I don't have a review for this, but I read it and really liked it. I wanted to put this on here for anyone who might be curious what I rated it. As for now, it stands at a 5 star rating, though I have been known to change my ratings further down the road.
Ever since reading a non-fiction book about the art forger Han Van Meegeren, I´ve been fascinated by Jan Vermeer and his paintings. So it was only a matter of time before I would pick up Girl With a Pearl Earring and I´m glad I did. Overall I enjoyed this novel about the maid Griet, who becomes the muse of Vermeer and inspires him to the well-known painting.
Admittedly, the narration is slow and subdued, the plot isn´t the most intricate one and I can´t say that I particularly liked Griet and all her troubles with the Vermeer family. But then there are the passages about Vermeer and his paintings which I thoroughly enjoyed.
The book is not a perfect novel, but it´s been really nice to revisit Vermeer´s work and my desire to see the actual painting (who is exhibited in Mauritshuis in Den Haag) has been rekindled.
I´ve read this book for the Waterworks square for Booklikes-opoly. Besides Girl With a Pearl Earring there is another famous painting of Vermeer on the cover, View of Delft. And this painting displays a stretch of water.
Page Count: 233 pages
Money earned: $6.00
I'm trying to catch up on my back reviews, but I wanted to review this one with Pachinko. I read them one after the other (if we're only counting 'adult' novels), and I thought they paired well together. They're both big family epics specifically tied to place.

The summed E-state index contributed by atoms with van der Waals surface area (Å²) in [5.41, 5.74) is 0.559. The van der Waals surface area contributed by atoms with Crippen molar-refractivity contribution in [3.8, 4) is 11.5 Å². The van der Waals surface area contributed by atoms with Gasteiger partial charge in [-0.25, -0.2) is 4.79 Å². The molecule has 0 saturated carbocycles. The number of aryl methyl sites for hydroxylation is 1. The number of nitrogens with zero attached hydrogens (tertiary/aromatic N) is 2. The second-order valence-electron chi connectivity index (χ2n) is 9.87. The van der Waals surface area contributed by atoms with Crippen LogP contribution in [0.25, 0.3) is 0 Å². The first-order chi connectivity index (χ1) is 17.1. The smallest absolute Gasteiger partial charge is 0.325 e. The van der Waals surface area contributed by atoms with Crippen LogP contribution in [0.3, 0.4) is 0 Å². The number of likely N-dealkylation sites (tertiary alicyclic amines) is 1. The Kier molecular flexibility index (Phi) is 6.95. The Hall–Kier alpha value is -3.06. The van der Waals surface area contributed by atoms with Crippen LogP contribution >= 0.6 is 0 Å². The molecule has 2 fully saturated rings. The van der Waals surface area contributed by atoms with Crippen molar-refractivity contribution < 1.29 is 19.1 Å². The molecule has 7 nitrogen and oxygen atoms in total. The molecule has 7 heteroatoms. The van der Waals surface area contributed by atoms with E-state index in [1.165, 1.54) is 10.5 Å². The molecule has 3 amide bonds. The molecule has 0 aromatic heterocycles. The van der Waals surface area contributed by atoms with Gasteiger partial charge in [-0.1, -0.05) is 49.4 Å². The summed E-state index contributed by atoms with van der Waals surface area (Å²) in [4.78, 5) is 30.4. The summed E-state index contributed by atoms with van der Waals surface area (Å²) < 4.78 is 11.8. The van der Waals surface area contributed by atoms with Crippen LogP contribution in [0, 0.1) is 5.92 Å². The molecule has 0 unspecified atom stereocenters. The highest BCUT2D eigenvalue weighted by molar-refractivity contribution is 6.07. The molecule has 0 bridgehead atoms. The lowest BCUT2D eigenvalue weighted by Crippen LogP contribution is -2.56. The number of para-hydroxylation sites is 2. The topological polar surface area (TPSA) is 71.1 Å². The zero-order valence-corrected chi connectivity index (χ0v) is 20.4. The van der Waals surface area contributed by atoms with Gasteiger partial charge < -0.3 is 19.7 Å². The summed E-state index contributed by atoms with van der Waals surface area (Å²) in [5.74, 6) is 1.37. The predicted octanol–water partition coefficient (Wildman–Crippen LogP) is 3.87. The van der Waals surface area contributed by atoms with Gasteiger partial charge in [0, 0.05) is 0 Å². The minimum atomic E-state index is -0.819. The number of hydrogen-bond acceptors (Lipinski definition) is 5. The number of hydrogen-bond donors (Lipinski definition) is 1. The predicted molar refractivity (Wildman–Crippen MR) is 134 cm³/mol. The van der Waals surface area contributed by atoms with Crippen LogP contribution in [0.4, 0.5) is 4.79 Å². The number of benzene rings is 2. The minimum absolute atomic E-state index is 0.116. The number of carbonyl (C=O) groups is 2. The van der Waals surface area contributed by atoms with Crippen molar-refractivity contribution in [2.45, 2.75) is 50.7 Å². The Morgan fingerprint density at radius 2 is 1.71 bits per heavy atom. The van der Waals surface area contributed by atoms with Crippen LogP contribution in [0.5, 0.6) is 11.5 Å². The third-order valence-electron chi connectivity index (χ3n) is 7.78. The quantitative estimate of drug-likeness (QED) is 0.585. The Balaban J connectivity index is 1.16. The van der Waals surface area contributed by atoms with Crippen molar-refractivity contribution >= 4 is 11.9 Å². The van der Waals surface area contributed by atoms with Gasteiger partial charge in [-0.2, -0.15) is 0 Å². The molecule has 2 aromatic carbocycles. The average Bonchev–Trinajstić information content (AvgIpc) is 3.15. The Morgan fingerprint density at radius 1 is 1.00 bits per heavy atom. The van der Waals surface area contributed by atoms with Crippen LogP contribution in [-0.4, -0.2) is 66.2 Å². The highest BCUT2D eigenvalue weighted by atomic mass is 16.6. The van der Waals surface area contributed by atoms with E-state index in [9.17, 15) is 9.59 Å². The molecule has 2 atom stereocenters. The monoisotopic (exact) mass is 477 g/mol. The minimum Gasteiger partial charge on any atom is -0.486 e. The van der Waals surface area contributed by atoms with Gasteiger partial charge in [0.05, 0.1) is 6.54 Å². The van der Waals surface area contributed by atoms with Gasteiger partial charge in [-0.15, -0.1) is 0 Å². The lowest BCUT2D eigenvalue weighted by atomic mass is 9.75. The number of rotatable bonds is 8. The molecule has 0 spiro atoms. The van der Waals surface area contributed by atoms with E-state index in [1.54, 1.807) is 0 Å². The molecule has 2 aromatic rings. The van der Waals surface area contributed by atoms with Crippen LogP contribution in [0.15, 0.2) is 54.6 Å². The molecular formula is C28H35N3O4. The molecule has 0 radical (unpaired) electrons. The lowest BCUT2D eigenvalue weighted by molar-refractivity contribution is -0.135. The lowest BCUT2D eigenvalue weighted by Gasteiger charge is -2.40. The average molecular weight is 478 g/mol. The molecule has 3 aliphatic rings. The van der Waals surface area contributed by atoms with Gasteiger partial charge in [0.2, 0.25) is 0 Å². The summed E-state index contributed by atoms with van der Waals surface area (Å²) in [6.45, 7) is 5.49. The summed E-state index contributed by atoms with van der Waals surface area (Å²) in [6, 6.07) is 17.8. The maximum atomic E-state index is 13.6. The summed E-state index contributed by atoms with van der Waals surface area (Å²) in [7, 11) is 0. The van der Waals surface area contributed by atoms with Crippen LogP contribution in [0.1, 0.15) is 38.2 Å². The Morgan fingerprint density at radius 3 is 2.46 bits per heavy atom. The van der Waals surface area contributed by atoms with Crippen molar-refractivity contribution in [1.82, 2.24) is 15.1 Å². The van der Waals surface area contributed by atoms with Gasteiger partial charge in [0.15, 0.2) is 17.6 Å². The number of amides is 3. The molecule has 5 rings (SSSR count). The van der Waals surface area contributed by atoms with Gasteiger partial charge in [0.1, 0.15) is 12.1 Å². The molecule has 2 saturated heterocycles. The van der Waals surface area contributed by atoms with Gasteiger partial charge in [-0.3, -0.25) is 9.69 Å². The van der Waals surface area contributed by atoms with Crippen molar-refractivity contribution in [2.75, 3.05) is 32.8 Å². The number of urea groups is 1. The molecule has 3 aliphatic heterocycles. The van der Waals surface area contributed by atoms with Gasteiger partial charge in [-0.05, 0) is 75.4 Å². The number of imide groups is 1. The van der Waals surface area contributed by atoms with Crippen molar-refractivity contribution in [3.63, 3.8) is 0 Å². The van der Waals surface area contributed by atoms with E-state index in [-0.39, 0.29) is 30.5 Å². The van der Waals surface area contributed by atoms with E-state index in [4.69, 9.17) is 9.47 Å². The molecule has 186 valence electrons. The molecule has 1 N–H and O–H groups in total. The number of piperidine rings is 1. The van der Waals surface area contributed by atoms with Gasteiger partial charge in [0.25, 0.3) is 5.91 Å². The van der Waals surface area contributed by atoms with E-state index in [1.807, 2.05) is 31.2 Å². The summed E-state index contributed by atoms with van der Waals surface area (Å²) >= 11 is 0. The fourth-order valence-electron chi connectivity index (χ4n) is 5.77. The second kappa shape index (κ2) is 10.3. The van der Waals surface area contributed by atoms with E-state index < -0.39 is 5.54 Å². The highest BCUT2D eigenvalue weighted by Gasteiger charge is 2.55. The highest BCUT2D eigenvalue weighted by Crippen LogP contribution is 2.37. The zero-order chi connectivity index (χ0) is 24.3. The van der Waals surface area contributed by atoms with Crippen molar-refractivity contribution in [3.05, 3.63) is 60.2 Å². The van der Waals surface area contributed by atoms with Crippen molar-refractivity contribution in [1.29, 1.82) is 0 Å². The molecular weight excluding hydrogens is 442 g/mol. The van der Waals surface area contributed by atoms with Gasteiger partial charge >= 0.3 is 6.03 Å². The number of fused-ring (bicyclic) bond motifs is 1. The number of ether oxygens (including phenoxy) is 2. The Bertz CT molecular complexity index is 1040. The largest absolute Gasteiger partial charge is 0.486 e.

I picked this book on a whim. It's the only Chevalier ebook that was available through the library when I was looking for a new work book. I hadn't heard anything about it, and it took a while for me to get into it.
In the end I enjoyed it. I liked the parts set in California most. I found James and Sadie's story lines a bit ridiculous in the end. That's just a small part of the book so I forgave Chevalier for it. The historical note at the end is informative. While I'm not inspired to read other books about trees, if I were I would appreciate it even more.
Arriving at his fourth school in six years, diplomat’s son Osei Kokote—“O” for short—knows he needs an ally if he is to survive his first day, so he is lucky to hit it off with Dee, the most popular girl in school. But one boy, used to holding sway in the world of the schoolyard, can’t stand to witness the budding relationship. When Ian decides to destroy the friendship between the black boy and the golden girl, the school and its key players—teachers and pupils alike—will never be the same again.
The tragedy of Othello is vividly transposed to a 1970s suburban Washington school, where kids fall in and out of love with each other before lunchtime, and practice a casual racism picked up from their parents and teachers. The world of preadolescents is as passionate and intense, if not more so, as that of adults. Drawing us into the lives and emotions of four eleven-year-olds—Osei, Dee, Ian and his reluctant girlfriend Mimi—Tracy Chevalier’s powerful drama of friends torn apart by love and jealousy, bullying and betrayal, is as moving as it is enthralling. It is an unforgettable novel.
What is Othello about? Love, jealousy, betrayal, revenge, repentance. This retelling of Shakespeare’s tragedy is intense. The action is condensed into one day on the school grounds. Osei is the new boy—introduced to this grade six class shortly before school ends for the summer. Son of a Ghanaian diplomat, O is used to being the new kid and to being the only black child in the schools he goes to.
Ian is every bit as calculating and cold as any Iago. He is sociopathic in this rendition—shaking down the other kids for their lunch money, turning games into gambling matches, using and abusing those around him. Dee is well-intentioned but easily manipulated by a malicious Ian, as is her best friend, Mimi.
This is an emotional stage in life, as kids go through puberty, start to obsess about relationships, figure out what tasks they are good at, and generally learn to steer their way through the obstacles of life. I was surprised that Chevalier chose this age group to tell this story, but for me it worked well.
It was a quick read and although I knew the broad strokes of the Othello story, I was pleasantly surprised by the details, the characters, and the inevitable ending.